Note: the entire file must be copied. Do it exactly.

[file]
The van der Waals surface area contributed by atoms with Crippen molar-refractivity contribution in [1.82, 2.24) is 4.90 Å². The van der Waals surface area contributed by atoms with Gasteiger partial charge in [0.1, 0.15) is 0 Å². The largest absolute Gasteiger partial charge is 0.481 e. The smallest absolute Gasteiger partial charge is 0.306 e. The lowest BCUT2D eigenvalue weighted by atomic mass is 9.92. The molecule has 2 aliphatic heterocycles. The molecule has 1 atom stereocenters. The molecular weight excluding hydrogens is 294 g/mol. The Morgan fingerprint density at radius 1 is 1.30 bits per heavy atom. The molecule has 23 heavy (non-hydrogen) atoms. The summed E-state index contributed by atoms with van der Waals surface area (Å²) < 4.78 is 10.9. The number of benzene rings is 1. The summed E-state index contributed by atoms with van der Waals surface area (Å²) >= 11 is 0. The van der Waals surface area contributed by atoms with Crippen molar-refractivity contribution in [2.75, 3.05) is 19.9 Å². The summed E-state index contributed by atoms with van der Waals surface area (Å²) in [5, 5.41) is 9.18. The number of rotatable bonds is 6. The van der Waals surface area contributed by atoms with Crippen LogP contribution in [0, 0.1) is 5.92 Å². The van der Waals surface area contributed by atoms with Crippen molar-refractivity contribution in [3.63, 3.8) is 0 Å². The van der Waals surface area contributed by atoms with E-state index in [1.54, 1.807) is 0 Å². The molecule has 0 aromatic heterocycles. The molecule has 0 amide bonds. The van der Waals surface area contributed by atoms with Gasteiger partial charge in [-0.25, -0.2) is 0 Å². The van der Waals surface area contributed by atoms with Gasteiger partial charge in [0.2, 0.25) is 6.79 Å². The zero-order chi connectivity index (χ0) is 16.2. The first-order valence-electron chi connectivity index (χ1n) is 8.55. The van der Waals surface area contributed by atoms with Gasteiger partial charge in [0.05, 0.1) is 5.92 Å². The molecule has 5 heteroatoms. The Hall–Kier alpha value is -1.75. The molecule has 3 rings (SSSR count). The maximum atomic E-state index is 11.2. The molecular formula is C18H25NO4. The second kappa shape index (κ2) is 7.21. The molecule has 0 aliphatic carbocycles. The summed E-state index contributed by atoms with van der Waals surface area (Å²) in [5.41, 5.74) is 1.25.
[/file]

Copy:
The van der Waals surface area contributed by atoms with Crippen molar-refractivity contribution in [1.82, 2.24) is 4.90 Å². The van der Waals surface area contributed by atoms with Gasteiger partial charge in [0.1, 0.15) is 0 Å². The largest absolute Gasteiger partial charge is 0.481 e. The smallest absolute Gasteiger partial charge is 0.306 e. The lowest BCUT2D eigenvalue weighted by atomic mass is 9.92. The molecule has 2 aliphatic heterocycles. The molecule has 1 atom stereocenters. The molecular weight excluding hydrogens is 294 g/mol. The Morgan fingerprint density at radius 1 is 1.30 bits per heavy atom. The molecule has 23 heavy (non-hydrogen) atoms. The summed E-state index contributed by atoms with van der Waals surface area (Å²) < 4.78 is 10.9. The number of benzene rings is 1. The summed E-state index contributed by atoms with van der Waals surface area (Å²) >= 11 is 0. The van der Waals surface area contributed by atoms with Crippen molar-refractivity contribution in [2.75, 3.05) is 19.9 Å². The summed E-state index contributed by atoms with van der Waals surface area (Å²) in [5, 5.41) is 9.18. The number of rotatable bonds is 6. The van der Waals surface area contributed by atoms with Crippen LogP contribution in [0, 0.1) is 5.92 Å². The van der Waals surface area contributed by atoms with Crippen molar-refractivity contribution in [3.63, 3.8) is 0 Å². The van der Waals surface area contributed by atoms with E-state index in [1.54, 1.807) is 0 Å². The molecule has 0 aromatic heterocycles. The molecule has 0 amide bonds. The van der Waals surface area contributed by atoms with Gasteiger partial charge in [-0.25, -0.2) is 0 Å². The van der Waals surface area contributed by atoms with Gasteiger partial charge in [0.2, 0.25) is 6.79 Å². The zero-order chi connectivity index (χ0) is 16.2. The first-order valence-electron chi connectivity index (χ1n) is 8.55. The van der Waals surface area contributed by atoms with Gasteiger partial charge in [0.05, 0.1) is 5.92 Å². The molecule has 5 heteroatoms. The Hall–Kier alpha value is -1.75. The molecule has 3 rings (SSSR count). The maximum atomic E-state index is 11.2. The molecular formula is C18H25NO4. The second kappa shape index (κ2) is 7.21. The molecule has 0 aliphatic carbocycles. The summed E-state index contributed by atoms with van der Waals surface area (Å²) in [5.41, 5.74) is 1.25.